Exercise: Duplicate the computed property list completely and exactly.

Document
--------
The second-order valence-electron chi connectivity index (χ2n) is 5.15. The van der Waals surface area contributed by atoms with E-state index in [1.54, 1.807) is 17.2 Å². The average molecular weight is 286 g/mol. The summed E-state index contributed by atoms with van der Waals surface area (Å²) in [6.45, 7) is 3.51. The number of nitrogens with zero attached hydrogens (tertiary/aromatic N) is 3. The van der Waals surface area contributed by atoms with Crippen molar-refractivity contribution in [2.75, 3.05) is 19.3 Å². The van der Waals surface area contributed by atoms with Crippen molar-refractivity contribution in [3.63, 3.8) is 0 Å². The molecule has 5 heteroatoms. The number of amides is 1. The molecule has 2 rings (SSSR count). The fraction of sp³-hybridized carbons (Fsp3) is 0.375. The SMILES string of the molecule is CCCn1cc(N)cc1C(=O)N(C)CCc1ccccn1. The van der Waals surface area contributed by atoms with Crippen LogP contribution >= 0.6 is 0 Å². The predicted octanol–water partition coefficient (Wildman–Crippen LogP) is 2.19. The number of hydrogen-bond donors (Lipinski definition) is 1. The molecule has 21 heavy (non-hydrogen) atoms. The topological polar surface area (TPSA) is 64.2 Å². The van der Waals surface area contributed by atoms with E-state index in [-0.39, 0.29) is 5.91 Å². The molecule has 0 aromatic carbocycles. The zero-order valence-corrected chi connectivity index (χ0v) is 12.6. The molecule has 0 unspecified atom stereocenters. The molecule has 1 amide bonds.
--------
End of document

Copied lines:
The second-order valence-electron chi connectivity index (χ2n) is 5.15. The van der Waals surface area contributed by atoms with E-state index in [1.54, 1.807) is 17.2 Å². The average molecular weight is 286 g/mol. The summed E-state index contributed by atoms with van der Waals surface area (Å²) in [6.45, 7) is 3.51. The number of nitrogens with zero attached hydrogens (tertiary/aromatic N) is 3. The van der Waals surface area contributed by atoms with Crippen molar-refractivity contribution in [2.75, 3.05) is 19.3 Å². The van der Waals surface area contributed by atoms with Crippen molar-refractivity contribution in [3.63, 3.8) is 0 Å². The molecule has 5 heteroatoms. The number of amides is 1. The molecule has 2 rings (SSSR count). The fraction of sp³-hybridized carbons (Fsp3) is 0.375. The SMILES string of the molecule is CCCn1cc(N)cc1C(=O)N(C)CCc1ccccn1. The van der Waals surface area contributed by atoms with Crippen LogP contribution >= 0.6 is 0 Å². The predicted octanol–water partition coefficient (Wildman–Crippen LogP) is 2.19. The number of hydrogen-bond donors (Lipinski definition) is 1. The molecule has 21 heavy (non-hydrogen) atoms. The topological polar surface area (TPSA) is 64.2 Å². The van der Waals surface area contributed by atoms with E-state index in [-0.39, 0.29) is 5.91 Å². The molecule has 0 aromatic carbocycles. The zero-order valence-corrected chi connectivity index (χ0v) is 12.6. The molecule has 0 unspecified atom stereocenters. The molecule has 1 amide bonds.